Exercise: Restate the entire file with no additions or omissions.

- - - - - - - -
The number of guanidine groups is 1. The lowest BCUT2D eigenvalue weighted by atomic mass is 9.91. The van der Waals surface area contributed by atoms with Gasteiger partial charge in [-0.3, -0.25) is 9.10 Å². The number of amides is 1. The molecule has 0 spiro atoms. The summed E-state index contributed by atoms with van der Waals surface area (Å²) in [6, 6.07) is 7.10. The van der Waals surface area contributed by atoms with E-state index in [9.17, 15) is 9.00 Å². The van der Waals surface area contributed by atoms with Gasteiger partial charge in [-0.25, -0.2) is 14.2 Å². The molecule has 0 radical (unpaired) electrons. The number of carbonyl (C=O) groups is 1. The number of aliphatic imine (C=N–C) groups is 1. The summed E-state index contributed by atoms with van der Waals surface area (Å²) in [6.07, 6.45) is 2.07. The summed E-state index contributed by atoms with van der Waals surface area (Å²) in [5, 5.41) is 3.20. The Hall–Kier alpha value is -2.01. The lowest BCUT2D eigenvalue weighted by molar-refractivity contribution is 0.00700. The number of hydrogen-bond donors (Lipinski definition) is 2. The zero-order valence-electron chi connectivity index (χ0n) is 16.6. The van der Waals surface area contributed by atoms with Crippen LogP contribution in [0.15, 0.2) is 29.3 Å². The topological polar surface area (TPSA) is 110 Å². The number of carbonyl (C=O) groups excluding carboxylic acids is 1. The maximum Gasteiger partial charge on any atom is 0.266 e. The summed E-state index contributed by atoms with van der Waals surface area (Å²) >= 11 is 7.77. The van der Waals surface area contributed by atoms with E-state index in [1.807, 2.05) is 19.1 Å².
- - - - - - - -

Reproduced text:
The number of guanidine groups is 1. The lowest BCUT2D eigenvalue weighted by atomic mass is 9.91. The van der Waals surface area contributed by atoms with Gasteiger partial charge in [-0.3, -0.25) is 9.10 Å². The number of amides is 1. The molecule has 0 spiro atoms. The summed E-state index contributed by atoms with van der Waals surface area (Å²) in [6, 6.07) is 7.10. The van der Waals surface area contributed by atoms with E-state index in [9.17, 15) is 9.00 Å². The van der Waals surface area contributed by atoms with Gasteiger partial charge in [-0.25, -0.2) is 14.2 Å². The molecule has 0 radical (unpaired) electrons. The number of carbonyl (C=O) groups is 1. The number of aliphatic imine (C=N–C) groups is 1. The summed E-state index contributed by atoms with van der Waals surface area (Å²) in [6.07, 6.45) is 2.07. The summed E-state index contributed by atoms with van der Waals surface area (Å²) in [5, 5.41) is 3.20. The Hall–Kier alpha value is -2.01. The lowest BCUT2D eigenvalue weighted by molar-refractivity contribution is 0.00700. The number of hydrogen-bond donors (Lipinski definition) is 2. The zero-order valence-electron chi connectivity index (χ0n) is 16.6. The van der Waals surface area contributed by atoms with Crippen LogP contribution in [0.15, 0.2) is 29.3 Å². The topological polar surface area (TPSA) is 110 Å². The number of carbonyl (C=O) groups excluding carboxylic acids is 1. The maximum Gasteiger partial charge on any atom is 0.266 e. The summed E-state index contributed by atoms with van der Waals surface area (Å²) >= 11 is 7.77. The van der Waals surface area contributed by atoms with E-state index in [1.807, 2.05) is 19.1 Å².